I'm new to electronics. If I say anything that's presumptuous or just flat out weird or wrong, please point it out. There are many gaps in my knowledge.
I'm working on a simple personal project. I want to use a PIC16F88 microcontroller to toggle an LED on and off at regular intervals. I'm using this LED. If I'm interpreting the datasheet correctly, this LED is happiest when it can draw 30mA - which I'm told is quite greedy for a little LED like this. In any case, the PIC16F88 would struggle to source or sink this much current on any of its I/O pins, so the solution seems to be to use a BJT or MOSFET.
I decided to use this MOSFET - which seems a little overkill, but it's what I had available. The plan is to configure a pin on the microcontroller as a digital output, and then in software just set that pin HIGH, then sleep, then set it LOW, sleep, repeat. This signal would trigger the gate of the MOSFET and allow the desired current to flow through the LED (with a 100 Ohm resistor in series with the LED).
Here's where my questions start:
In my configuration, the PIC16F88 outputs a LOGIC HIGH at +5V. If my digital output pin is directly connected to the gate of the MOSFET, do I need to limit the current of this pin in any way, like with a resistor? I mean, I know I'll have to limit the voltage to the gate (the datasheet says the MOSFET expects a typical Gate Threshold Voltage of +2V, with a maximum of +3V), but what about the current? I certainly wouldn't want the microcontroller to try and source more current than is desirable for the I/O pins, so in a sourcing configuration, around 1.6mA? Less than that? I'm basing that guess on an answer I got for a different question I posted about the same microcontroller, where the user @glen_geek writes:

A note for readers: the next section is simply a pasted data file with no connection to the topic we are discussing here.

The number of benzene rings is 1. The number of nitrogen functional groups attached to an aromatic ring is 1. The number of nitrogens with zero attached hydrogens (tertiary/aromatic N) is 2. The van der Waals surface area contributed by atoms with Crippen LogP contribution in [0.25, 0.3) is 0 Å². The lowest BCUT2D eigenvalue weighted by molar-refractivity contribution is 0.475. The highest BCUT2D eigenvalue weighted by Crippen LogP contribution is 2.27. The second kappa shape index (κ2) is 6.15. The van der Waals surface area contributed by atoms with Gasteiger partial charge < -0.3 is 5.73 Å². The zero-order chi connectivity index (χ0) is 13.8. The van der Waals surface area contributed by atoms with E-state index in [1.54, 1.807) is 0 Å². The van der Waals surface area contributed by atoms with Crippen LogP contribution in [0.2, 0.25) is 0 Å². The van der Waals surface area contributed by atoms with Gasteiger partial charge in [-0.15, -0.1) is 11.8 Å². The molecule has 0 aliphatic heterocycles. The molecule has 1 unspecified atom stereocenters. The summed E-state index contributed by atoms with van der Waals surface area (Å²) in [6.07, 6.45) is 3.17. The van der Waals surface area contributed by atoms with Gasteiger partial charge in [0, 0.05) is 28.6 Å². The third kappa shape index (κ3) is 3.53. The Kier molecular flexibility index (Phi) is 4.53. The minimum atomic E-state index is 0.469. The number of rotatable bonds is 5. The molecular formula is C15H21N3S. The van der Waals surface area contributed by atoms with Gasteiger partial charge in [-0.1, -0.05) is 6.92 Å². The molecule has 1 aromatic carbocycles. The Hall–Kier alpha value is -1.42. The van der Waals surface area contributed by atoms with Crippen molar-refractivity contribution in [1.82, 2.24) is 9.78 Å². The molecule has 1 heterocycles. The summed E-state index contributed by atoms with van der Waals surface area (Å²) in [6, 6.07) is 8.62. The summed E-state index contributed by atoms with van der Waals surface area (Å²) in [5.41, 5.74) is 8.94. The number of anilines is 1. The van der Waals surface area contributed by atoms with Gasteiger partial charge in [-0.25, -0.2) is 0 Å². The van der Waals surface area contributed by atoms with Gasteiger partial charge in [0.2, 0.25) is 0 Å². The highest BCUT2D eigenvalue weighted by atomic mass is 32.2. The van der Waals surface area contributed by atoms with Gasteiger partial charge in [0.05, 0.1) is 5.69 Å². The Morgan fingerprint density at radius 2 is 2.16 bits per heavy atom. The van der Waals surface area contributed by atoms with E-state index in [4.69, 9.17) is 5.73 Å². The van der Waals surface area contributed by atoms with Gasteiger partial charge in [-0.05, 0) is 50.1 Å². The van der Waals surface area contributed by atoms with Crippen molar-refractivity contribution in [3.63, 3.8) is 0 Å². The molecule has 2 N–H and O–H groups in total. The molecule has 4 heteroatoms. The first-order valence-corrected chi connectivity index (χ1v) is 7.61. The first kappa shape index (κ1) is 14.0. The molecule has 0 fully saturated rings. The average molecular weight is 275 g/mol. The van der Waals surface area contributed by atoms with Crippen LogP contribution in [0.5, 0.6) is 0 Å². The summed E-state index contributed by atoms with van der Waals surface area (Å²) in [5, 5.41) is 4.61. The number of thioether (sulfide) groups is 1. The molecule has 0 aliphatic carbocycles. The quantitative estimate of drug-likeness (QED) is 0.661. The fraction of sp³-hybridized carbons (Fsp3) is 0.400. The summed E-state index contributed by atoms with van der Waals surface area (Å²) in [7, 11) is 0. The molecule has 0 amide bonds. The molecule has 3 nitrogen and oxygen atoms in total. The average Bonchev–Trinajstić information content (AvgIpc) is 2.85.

It appears that an I/O pin can sink current (8.5mA) with less stress than it can supply current (1.6mA). These are not limits, but are a single data point within the maximum limits stated elsewhere (Section 18.0 states that maximum current on any one I/O pin shouldn't exceed 25mA).
I don't really have room for experimentation, because I don't have access to a multimeter at the moment. How would I even know how much current my pin-to-gate connection is drawing? I realize that MOSFETs are voltage-controlled devices, so does any of this even matter? Does the MOSFET only draw as much current as it needs at the gate (does that even make sense)? I also know you can have voltage without also having current... is it kind of one of those things? You can tell I'm flailing at this point.
Finally, one more tangential question: Is it possible - or does it even make sense - to achieve a configuration in which the pin is sinking current (which would be desirable apparently because the microcontroller can do this more easily), and in doing so, triggering the gate of the MOSFET? I thought about this for a while but it doesn't really possible - perhaps not even useful, seeing as how I'd be using a MOSFET to do the heavy lifting anyway.
Thanks for any feedback.